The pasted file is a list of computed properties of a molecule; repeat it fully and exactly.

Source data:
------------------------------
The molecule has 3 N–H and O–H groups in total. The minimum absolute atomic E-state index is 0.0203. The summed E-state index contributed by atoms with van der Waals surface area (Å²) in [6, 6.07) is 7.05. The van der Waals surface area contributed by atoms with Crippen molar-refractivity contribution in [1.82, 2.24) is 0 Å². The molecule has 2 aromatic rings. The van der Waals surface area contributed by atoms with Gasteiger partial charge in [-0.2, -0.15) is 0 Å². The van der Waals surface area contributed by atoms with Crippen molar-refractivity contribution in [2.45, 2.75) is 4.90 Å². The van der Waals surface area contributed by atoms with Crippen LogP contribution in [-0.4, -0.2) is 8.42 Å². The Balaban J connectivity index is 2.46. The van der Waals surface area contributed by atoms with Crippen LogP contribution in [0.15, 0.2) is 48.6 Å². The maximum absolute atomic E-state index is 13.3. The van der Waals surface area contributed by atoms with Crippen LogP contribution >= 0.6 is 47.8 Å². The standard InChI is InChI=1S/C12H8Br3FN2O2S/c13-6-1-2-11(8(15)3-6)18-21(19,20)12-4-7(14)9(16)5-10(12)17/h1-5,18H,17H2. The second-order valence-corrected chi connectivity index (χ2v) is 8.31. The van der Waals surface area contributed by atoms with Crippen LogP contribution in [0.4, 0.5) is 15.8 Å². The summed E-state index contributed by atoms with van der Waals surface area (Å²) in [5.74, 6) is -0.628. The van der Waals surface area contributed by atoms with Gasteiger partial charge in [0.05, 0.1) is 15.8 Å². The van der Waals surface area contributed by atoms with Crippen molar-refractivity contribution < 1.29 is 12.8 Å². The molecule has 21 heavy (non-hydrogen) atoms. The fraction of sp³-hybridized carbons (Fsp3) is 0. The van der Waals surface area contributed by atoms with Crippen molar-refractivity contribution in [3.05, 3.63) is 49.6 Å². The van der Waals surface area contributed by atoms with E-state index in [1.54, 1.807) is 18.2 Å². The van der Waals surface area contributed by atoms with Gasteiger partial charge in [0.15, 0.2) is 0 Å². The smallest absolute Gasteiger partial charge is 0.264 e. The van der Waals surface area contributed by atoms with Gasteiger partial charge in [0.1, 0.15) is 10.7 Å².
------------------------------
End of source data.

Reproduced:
The molecule has 3 N–H and O–H groups in total. The minimum absolute atomic E-state index is 0.0203. The summed E-state index contributed by atoms with van der Waals surface area (Å²) in [6, 6.07) is 7.05. The van der Waals surface area contributed by atoms with Crippen molar-refractivity contribution in [1.82, 2.24) is 0 Å². The molecule has 2 aromatic rings. The van der Waals surface area contributed by atoms with Gasteiger partial charge in [-0.2, -0.15) is 0 Å². The van der Waals surface area contributed by atoms with Crippen molar-refractivity contribution in [2.45, 2.75) is 4.90 Å². The van der Waals surface area contributed by atoms with Crippen LogP contribution in [-0.4, -0.2) is 8.42 Å². The Balaban J connectivity index is 2.46. The van der Waals surface area contributed by atoms with Crippen LogP contribution in [0.15, 0.2) is 48.6 Å². The maximum absolute atomic E-state index is 13.3. The van der Waals surface area contributed by atoms with Crippen LogP contribution >= 0.6 is 47.8 Å². The standard InChI is InChI=1S/C12H8Br3FN2O2S/c13-6-1-2-11(8(15)3-6)18-21(19,20)12-4-7(14)9(16)5-10(12)17/h1-5,18H,17H2. The second-order valence-corrected chi connectivity index (χ2v) is 8.31. The van der Waals surface area contributed by atoms with Crippen LogP contribution in [0.4, 0.5) is 15.8 Å². The summed E-state index contributed by atoms with van der Waals surface area (Å²) in [5.74, 6) is -0.628. The van der Waals surface area contributed by atoms with Gasteiger partial charge in [0.05, 0.1) is 15.8 Å². The van der Waals surface area contributed by atoms with Crippen molar-refractivity contribution < 1.29 is 12.8 Å². The molecule has 21 heavy (non-hydrogen) atoms. The fraction of sp³-hybridized carbons (Fsp3) is 0. The van der Waals surface area contributed by atoms with Crippen molar-refractivity contribution in [3.05, 3.63) is 49.6 Å². The van der Waals surface area contributed by atoms with E-state index in [1.54, 1.807) is 18.2 Å². The van der Waals surface area contributed by atoms with Gasteiger partial charge in [0.15, 0.2) is 0 Å². The smallest absolute Gasteiger partial charge is 0.264 e. The van der Waals surface area contributed by atoms with Gasteiger partial charge in [0.1, 0.15) is 10.7 Å².